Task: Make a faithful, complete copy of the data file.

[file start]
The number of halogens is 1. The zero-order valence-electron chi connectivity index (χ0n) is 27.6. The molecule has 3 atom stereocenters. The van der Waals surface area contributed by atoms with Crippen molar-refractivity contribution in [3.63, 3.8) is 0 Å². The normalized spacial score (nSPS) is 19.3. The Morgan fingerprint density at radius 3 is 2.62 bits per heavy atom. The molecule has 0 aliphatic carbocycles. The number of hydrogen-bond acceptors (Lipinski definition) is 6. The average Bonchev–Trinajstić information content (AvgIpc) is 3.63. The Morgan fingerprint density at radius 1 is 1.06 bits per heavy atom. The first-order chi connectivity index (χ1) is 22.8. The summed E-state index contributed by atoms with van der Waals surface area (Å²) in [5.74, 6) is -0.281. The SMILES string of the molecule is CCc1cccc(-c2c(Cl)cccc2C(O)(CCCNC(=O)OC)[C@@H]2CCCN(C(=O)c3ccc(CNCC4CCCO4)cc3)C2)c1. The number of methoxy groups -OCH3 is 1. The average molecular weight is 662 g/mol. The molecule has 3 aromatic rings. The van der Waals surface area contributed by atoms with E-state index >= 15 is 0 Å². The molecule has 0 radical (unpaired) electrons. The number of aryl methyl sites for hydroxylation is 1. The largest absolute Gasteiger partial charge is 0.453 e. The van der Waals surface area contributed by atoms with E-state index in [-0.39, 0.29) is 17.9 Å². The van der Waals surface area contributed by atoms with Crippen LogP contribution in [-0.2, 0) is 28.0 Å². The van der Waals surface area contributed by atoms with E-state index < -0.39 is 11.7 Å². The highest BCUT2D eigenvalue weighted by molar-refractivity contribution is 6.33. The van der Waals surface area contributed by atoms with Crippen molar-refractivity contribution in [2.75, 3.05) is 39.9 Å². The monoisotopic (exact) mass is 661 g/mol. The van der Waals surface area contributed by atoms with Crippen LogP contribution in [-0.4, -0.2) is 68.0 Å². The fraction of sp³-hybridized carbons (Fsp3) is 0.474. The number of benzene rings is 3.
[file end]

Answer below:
The number of halogens is 1. The zero-order valence-electron chi connectivity index (χ0n) is 27.6. The molecule has 3 atom stereocenters. The van der Waals surface area contributed by atoms with Crippen molar-refractivity contribution in [3.63, 3.8) is 0 Å². The normalized spacial score (nSPS) is 19.3. The Morgan fingerprint density at radius 3 is 2.62 bits per heavy atom. The molecule has 0 aliphatic carbocycles. The number of hydrogen-bond acceptors (Lipinski definition) is 6. The average Bonchev–Trinajstić information content (AvgIpc) is 3.63. The Morgan fingerprint density at radius 1 is 1.06 bits per heavy atom. The first-order chi connectivity index (χ1) is 22.8. The summed E-state index contributed by atoms with van der Waals surface area (Å²) in [5.74, 6) is -0.281. The SMILES string of the molecule is CCc1cccc(-c2c(Cl)cccc2C(O)(CCCNC(=O)OC)[C@@H]2CCCN(C(=O)c3ccc(CNCC4CCCO4)cc3)C2)c1. The number of methoxy groups -OCH3 is 1. The average molecular weight is 662 g/mol. The molecule has 3 aromatic rings. The van der Waals surface area contributed by atoms with E-state index >= 15 is 0 Å². The molecule has 0 radical (unpaired) electrons. The number of aryl methyl sites for hydroxylation is 1. The largest absolute Gasteiger partial charge is 0.453 e. The van der Waals surface area contributed by atoms with E-state index in [-0.39, 0.29) is 17.9 Å². The van der Waals surface area contributed by atoms with Crippen LogP contribution in [-0.2, 0) is 28.0 Å². The van der Waals surface area contributed by atoms with E-state index < -0.39 is 11.7 Å². The highest BCUT2D eigenvalue weighted by molar-refractivity contribution is 6.33. The van der Waals surface area contributed by atoms with Crippen molar-refractivity contribution in [2.75, 3.05) is 39.9 Å². The monoisotopic (exact) mass is 661 g/mol. The van der Waals surface area contributed by atoms with Crippen LogP contribution in [-0.4, -0.2) is 68.0 Å². The fraction of sp³-hybridized carbons (Fsp3) is 0.474. The number of benzene rings is 3.